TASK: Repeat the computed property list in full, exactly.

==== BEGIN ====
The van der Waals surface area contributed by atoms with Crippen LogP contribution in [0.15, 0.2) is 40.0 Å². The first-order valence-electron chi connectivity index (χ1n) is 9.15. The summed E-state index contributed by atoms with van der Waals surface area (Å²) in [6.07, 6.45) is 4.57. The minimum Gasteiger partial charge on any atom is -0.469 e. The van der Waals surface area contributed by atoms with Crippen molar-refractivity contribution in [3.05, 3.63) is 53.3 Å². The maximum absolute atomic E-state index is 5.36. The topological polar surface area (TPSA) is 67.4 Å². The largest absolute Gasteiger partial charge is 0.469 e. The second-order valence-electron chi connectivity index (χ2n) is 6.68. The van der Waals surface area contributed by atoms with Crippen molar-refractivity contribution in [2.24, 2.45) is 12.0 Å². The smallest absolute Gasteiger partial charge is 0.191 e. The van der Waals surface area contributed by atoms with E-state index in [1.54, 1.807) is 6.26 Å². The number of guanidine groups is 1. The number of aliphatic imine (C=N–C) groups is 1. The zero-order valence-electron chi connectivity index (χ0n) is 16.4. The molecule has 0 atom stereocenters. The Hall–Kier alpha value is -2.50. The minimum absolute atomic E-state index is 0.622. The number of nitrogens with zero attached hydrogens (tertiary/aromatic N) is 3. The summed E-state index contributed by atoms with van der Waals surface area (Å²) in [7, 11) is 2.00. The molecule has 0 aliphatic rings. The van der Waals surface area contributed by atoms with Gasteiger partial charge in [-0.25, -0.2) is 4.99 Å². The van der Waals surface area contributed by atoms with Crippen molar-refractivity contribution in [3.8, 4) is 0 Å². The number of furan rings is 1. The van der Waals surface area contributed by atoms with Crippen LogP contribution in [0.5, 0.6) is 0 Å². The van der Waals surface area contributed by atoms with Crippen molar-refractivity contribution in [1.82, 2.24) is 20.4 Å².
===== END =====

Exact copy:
The van der Waals surface area contributed by atoms with Crippen LogP contribution in [0.15, 0.2) is 40.0 Å². The first-order valence-electron chi connectivity index (χ1n) is 9.15. The summed E-state index contributed by atoms with van der Waals surface area (Å²) in [6.07, 6.45) is 4.57. The minimum Gasteiger partial charge on any atom is -0.469 e. The van der Waals surface area contributed by atoms with Crippen molar-refractivity contribution in [3.05, 3.63) is 53.3 Å². The maximum absolute atomic E-state index is 5.36. The topological polar surface area (TPSA) is 67.4 Å². The largest absolute Gasteiger partial charge is 0.469 e. The second-order valence-electron chi connectivity index (χ2n) is 6.68. The van der Waals surface area contributed by atoms with Crippen molar-refractivity contribution in [2.24, 2.45) is 12.0 Å². The smallest absolute Gasteiger partial charge is 0.191 e. The van der Waals surface area contributed by atoms with E-state index in [1.54, 1.807) is 6.26 Å². The number of guanidine groups is 1. The number of aliphatic imine (C=N–C) groups is 1. The zero-order valence-electron chi connectivity index (χ0n) is 16.4. The molecule has 0 atom stereocenters. The Hall–Kier alpha value is -2.50. The minimum absolute atomic E-state index is 0.622. The number of nitrogens with zero attached hydrogens (tertiary/aromatic N) is 3. The summed E-state index contributed by atoms with van der Waals surface area (Å²) in [7, 11) is 2.00. The molecule has 0 aliphatic rings. The van der Waals surface area contributed by atoms with Gasteiger partial charge in [-0.25, -0.2) is 4.99 Å². The van der Waals surface area contributed by atoms with Crippen molar-refractivity contribution in [3.8, 4) is 0 Å². The number of furan rings is 1. The van der Waals surface area contributed by atoms with Crippen LogP contribution in [0.5, 0.6) is 0 Å². The van der Waals surface area contributed by atoms with Crippen molar-refractivity contribution in [1.82, 2.24) is 20.4 Å².